check out our:
The duke done it, and Jim and me was pretty glad to see it. It took away all the uncomfortableness and we felt mighty good over it, because it would a been a miserable business to have any unfriendliness on the raft; for what you want, above all things, on a raft, is for everybody to be satisfied, and feel right and kind towards the others. (19.48)
After the duke and king decide to work together, Huck is relieved. It's hard enough to deal with feuds and fights in a high school; imagine trying to work them out on a raft. (Actually, someone call the networks—sounds like a great setup for a reality TV show.)
I went to sleep, and Jim didn't call me when it was my turn. He often done that. (23.30)
So, we're reading along, chuckling at Huck's wacky antics, when Twain comes along and hits us in the gut with something like this: "He often done that." There's Jim, looking out for Huck just like a dad—or like a friend.
But somehow I couldn't seem to strike no places to harden me against him, but only the other kind. I'd see him standing my watch on top of his'n, 'stead of calling me, so I could go on sleeping; and see him how glad he was when I come back out of the fog; and when I come to him again in the swamp, up there where the feud was; and such-like times; and would always call me honey, and pet me and do everything he could think of for me, and how good he always was; and at last I struck the time I saved him by telling the men we had small-pox aboard, and he was so grateful, and said I was the best friend old Jim ever had in the world, and the ONLY one he's got now; and then I happened to look around and see that paper. (31.23)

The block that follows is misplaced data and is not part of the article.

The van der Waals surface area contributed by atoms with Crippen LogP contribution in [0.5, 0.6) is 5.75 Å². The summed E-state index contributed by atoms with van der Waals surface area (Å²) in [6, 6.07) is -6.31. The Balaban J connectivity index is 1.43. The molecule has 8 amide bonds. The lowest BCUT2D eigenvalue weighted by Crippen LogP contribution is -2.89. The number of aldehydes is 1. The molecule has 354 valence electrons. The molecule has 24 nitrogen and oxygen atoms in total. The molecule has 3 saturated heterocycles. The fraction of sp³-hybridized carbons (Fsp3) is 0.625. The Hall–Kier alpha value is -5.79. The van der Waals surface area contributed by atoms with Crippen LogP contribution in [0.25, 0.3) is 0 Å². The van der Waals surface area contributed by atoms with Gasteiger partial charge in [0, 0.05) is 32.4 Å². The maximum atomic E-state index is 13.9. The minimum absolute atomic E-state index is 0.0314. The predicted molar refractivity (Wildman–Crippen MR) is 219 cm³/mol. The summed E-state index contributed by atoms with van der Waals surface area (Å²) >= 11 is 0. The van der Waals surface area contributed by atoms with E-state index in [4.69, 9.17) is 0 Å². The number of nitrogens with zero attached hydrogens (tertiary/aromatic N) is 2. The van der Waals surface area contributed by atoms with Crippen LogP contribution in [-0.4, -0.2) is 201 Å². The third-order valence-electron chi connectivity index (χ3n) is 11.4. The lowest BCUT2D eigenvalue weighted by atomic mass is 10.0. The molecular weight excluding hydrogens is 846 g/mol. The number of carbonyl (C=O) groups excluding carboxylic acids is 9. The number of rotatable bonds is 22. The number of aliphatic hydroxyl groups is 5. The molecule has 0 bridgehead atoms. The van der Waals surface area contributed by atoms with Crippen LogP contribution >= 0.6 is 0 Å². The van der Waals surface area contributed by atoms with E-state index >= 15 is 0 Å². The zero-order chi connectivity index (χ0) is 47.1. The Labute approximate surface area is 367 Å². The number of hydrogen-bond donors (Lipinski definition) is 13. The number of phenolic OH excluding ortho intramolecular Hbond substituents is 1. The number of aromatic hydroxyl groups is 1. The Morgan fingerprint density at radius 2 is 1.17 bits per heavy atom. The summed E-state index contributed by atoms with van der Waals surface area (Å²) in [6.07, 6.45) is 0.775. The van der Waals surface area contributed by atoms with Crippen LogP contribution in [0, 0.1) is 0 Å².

Here, Huck is trying to come up with something, anything, that'll "harden" him against Jim, so he can turn the man in or at least write to Miss Watson to tell her where her slave is. But he can't. Gee, we wish we had a friend like that.